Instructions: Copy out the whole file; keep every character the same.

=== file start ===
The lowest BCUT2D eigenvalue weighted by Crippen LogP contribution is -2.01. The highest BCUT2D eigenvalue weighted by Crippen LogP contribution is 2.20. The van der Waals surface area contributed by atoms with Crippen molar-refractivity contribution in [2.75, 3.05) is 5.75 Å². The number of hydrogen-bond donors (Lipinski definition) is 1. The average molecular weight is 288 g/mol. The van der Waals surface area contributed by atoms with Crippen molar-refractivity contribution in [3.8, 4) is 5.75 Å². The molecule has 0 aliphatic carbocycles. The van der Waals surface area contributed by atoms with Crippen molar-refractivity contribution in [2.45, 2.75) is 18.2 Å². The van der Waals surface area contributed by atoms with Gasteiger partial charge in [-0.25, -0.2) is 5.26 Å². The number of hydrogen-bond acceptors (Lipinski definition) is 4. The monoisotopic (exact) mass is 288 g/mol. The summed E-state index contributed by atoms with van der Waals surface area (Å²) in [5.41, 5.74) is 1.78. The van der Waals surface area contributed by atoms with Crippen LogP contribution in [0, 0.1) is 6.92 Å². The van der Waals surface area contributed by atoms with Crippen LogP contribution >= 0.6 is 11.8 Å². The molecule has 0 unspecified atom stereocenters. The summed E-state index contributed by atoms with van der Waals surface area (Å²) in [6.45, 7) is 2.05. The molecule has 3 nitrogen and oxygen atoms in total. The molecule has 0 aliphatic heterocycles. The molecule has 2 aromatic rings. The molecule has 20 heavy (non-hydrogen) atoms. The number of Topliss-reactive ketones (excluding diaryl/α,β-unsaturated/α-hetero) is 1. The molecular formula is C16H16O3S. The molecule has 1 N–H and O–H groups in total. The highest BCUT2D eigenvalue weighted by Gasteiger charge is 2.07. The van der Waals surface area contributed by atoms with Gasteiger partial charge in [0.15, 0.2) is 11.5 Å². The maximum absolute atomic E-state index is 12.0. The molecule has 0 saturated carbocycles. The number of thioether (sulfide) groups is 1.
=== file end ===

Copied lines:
The lowest BCUT2D eigenvalue weighted by Crippen LogP contribution is -2.01. The highest BCUT2D eigenvalue weighted by Crippen LogP contribution is 2.20. The van der Waals surface area contributed by atoms with Crippen molar-refractivity contribution in [2.75, 3.05) is 5.75 Å². The number of hydrogen-bond donors (Lipinski definition) is 1. The average molecular weight is 288 g/mol. The van der Waals surface area contributed by atoms with Crippen molar-refractivity contribution in [3.8, 4) is 5.75 Å². The molecule has 0 aliphatic carbocycles. The van der Waals surface area contributed by atoms with Crippen molar-refractivity contribution in [2.45, 2.75) is 18.2 Å². The van der Waals surface area contributed by atoms with Gasteiger partial charge in [-0.25, -0.2) is 5.26 Å². The number of hydrogen-bond acceptors (Lipinski definition) is 4. The monoisotopic (exact) mass is 288 g/mol. The summed E-state index contributed by atoms with van der Waals surface area (Å²) in [5.41, 5.74) is 1.78. The van der Waals surface area contributed by atoms with Crippen LogP contribution in [0, 0.1) is 6.92 Å². The van der Waals surface area contributed by atoms with Crippen LogP contribution >= 0.6 is 11.8 Å². The molecule has 0 unspecified atom stereocenters. The summed E-state index contributed by atoms with van der Waals surface area (Å²) in [6.45, 7) is 2.05. The molecule has 3 nitrogen and oxygen atoms in total. The molecule has 0 aliphatic heterocycles. The molecule has 2 aromatic rings. The molecule has 20 heavy (non-hydrogen) atoms. The number of Topliss-reactive ketones (excluding diaryl/α,β-unsaturated/α-hetero) is 1. The molecular formula is C16H16O3S. The molecule has 1 N–H and O–H groups in total. The highest BCUT2D eigenvalue weighted by Gasteiger charge is 2.07. The van der Waals surface area contributed by atoms with Gasteiger partial charge in [0.15, 0.2) is 11.5 Å². The maximum absolute atomic E-state index is 12.0. The molecule has 0 saturated carbocycles. The number of thioether (sulfide) groups is 1.